EX-4.1 2 tm205284d1_ex4-1.htm EXHIBIT 4.1
DESCRIPTION OF COMMON STOCK
The following description summarizes the material terms of Hudson Technologies, Inc. (“Hudson”) common stock. Because it is only a summary, it does not contain all the information that may be important to you. For a complete description, you should refer to our certificate of incorporation, as amended, and amended and restated by-laws and to the applicable provisions of New York law.
Hudson is currently authorized to issue 100,000,000 shares of common stock, $0.01 par value per share.
The holders of common stock are entitled to one vote for each share held of record on all matters to be voted on by shareholders. There is no cumulative voting with respect to the election of directors, with the result that the holders of more than 50% of the shares voting for the election of directors can elect all of the directors then up for election. The holders of common stock are entitled to receive dividends when, as and if declared by our board of directors out of funds legally available therefor. In the event of liquidation, dissolution or winding up of Hudson, the holders of common stock are entitled to share in all assets remaining which are available for distribution to them after payment of liabilities and after provision has been made for each class of stock, if any, having preference over the common stock. Holders of shares of common stock have no conversion, preemptive or other subscription rights, and there are no redemption provisions applicable to the common stock. All of the outstanding shares of common stock are fully paid and non-assessable.
Hudson is also authorized to issue 5,000,000 shares of preferred stock. As of the date of this filing, there are 150,000 shares of preferred stock designated as Series A Convertible Preferred Stock and no shares of preferred stock outstanding. Hudson has no intent to issue any shares of its Series A Convertible Preferred Stock. The authorized preferred stock can be issued from time to time in one or more series. Our board of directors has the power, without shareholder approval, to issue shares of one or more series of preferred stock, at any time, for such consideration and with such relative rights, privileges, preferences and other terms as the board may determine, including terms relating to dividend rates, redemption rates, liquidation preferences and voting, sinking fund and conversion or other rights. The rights and terms relating to any new series of preferred stock could adversely affect the voting power or other rights of the holders of the common stock or could be utilized, under certain circumstances, as a method of discouraging, delaying or preventing a change in control of Hudson.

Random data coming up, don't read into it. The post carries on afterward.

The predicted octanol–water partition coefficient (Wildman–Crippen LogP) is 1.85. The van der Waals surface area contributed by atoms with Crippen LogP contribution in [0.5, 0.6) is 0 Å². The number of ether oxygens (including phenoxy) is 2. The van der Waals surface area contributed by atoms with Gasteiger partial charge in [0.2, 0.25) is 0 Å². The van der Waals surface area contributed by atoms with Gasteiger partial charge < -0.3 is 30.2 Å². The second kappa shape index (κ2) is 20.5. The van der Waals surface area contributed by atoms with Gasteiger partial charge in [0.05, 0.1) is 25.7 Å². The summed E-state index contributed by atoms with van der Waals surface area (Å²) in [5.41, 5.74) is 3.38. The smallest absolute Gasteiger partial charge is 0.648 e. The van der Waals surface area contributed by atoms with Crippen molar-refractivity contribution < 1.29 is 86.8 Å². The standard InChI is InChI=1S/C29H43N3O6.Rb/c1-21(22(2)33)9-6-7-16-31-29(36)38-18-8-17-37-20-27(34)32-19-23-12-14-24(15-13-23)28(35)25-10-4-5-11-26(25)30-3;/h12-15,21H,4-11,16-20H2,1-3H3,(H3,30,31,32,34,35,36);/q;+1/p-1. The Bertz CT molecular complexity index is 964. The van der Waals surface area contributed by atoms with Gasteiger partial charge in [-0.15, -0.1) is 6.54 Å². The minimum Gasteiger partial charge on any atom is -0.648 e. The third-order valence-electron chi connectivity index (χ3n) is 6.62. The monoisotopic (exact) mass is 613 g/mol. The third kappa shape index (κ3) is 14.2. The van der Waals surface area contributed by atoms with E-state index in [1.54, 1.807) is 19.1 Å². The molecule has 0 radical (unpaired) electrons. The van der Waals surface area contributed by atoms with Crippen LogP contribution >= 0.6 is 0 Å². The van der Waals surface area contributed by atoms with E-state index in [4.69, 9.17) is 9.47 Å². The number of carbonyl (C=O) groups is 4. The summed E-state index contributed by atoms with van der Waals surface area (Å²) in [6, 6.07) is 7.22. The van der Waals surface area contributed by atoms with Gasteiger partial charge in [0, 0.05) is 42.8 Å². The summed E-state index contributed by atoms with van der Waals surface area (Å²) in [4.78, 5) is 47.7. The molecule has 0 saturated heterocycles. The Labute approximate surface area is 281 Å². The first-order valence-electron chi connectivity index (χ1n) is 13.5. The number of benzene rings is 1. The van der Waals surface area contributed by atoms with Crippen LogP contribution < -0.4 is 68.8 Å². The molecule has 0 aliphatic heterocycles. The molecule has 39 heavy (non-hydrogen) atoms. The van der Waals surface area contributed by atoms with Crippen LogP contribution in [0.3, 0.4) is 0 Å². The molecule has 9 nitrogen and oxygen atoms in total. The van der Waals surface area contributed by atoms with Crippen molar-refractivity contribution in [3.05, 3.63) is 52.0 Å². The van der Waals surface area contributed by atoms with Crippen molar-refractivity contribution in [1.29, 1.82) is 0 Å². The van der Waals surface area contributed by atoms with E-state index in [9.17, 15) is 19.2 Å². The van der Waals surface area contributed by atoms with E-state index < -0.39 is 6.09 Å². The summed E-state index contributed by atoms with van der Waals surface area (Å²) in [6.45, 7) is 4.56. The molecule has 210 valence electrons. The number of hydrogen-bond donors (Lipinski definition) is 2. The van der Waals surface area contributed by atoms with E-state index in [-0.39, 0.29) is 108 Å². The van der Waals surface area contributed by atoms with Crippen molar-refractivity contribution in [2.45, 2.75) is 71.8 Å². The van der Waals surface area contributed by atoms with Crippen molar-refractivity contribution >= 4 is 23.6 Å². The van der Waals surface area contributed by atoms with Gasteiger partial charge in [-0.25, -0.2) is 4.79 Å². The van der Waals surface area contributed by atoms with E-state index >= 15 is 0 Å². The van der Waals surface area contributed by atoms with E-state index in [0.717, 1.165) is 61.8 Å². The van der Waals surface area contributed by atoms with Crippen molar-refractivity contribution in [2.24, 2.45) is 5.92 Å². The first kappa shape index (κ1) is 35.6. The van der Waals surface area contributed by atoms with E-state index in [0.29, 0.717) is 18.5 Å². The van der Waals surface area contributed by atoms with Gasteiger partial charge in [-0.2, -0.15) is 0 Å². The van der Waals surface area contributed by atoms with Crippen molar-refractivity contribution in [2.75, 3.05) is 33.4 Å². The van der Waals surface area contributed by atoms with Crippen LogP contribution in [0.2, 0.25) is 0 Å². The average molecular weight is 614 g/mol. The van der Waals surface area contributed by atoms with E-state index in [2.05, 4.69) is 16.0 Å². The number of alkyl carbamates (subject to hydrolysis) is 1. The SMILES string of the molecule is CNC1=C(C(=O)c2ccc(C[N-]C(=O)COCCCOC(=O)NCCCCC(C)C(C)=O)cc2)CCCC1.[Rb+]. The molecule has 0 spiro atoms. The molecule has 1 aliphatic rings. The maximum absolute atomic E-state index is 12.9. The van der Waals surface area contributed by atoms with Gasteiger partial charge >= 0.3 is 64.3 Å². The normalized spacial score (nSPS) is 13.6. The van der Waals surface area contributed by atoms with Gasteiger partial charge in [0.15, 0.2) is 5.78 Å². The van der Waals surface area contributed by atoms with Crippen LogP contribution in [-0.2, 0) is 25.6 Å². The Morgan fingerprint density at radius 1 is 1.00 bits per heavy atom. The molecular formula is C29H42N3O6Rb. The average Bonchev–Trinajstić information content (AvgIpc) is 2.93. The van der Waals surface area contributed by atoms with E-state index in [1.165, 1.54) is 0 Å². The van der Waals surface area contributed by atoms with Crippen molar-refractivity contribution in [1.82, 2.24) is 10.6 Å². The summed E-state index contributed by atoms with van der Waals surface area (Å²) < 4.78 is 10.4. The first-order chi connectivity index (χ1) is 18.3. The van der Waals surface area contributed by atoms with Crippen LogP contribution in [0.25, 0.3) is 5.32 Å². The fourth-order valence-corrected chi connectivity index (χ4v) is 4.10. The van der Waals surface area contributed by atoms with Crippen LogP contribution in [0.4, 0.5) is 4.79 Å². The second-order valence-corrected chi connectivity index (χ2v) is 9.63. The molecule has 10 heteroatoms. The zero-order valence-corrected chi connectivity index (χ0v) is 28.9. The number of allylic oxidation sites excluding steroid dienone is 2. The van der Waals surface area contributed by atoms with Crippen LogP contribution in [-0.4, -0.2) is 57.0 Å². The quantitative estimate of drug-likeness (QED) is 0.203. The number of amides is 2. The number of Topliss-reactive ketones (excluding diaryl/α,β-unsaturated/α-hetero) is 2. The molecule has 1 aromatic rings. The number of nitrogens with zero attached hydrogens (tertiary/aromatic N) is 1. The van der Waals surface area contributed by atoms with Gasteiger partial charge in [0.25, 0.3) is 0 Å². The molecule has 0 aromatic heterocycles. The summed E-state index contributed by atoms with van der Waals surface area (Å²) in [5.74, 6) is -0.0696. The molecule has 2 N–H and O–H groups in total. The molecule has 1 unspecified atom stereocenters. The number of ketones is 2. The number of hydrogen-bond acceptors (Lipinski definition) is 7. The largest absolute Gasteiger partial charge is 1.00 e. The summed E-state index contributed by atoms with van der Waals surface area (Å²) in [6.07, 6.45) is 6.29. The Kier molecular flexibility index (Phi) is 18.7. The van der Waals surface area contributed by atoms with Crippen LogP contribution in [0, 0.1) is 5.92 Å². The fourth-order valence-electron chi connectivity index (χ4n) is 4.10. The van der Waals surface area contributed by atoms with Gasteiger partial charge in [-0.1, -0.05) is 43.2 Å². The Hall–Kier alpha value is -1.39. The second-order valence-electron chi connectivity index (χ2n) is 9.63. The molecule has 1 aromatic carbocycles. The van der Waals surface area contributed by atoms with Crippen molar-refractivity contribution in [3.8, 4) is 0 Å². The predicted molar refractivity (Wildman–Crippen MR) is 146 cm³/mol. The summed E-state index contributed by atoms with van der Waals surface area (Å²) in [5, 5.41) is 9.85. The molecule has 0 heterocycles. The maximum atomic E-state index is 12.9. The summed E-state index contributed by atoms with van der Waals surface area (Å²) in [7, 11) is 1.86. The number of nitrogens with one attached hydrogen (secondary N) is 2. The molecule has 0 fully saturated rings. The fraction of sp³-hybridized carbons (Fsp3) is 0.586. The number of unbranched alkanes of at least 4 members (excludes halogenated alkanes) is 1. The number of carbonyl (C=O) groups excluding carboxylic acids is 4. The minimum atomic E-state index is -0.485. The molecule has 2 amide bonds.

Anti-Takeover Considerations and Special Provisions of our Certificate of Incorporation and our By-laws
A number of provisions of both our certificate of incorporation, as amended, and our amended and restated by-laws concern matters of corporate governance and the rights of our shareholders. Our board of directors is divided into two classes. Each class is to have a term of two years, with the term of each class expiring in successive years, and is to consist, as nearly as possible, of one-half of the number of directors constituting the entire board. Under certain circumstances, at least two annual meetings of shareholders, instead of one, may be required to effect a change in a majority of our board of directors. The classification of our board into two separate classes could discourage, delay, or prevent a takeover of us thereby preserving control by the current shareholders. In addition, provisions that grant our board of directors the ability to issue shares of preferred stock and to set the voting rights, preferences and other terms thereof may discourage takeover attempts that are not first approved by our board of directors, including takeovers which may be considered by some shareholders to be in their best interests. Certain provisions could delay or impede the removal of incumbent directors or the assumption of control by shareholders, even if such removal or assumption would be beneficial to our shareholders. These provisions also could discourage or make more difficult a merger, tender offer or proxy contest, even if they could be favorable to the interests of shareholders, and could potentially depress the market price of our common stock.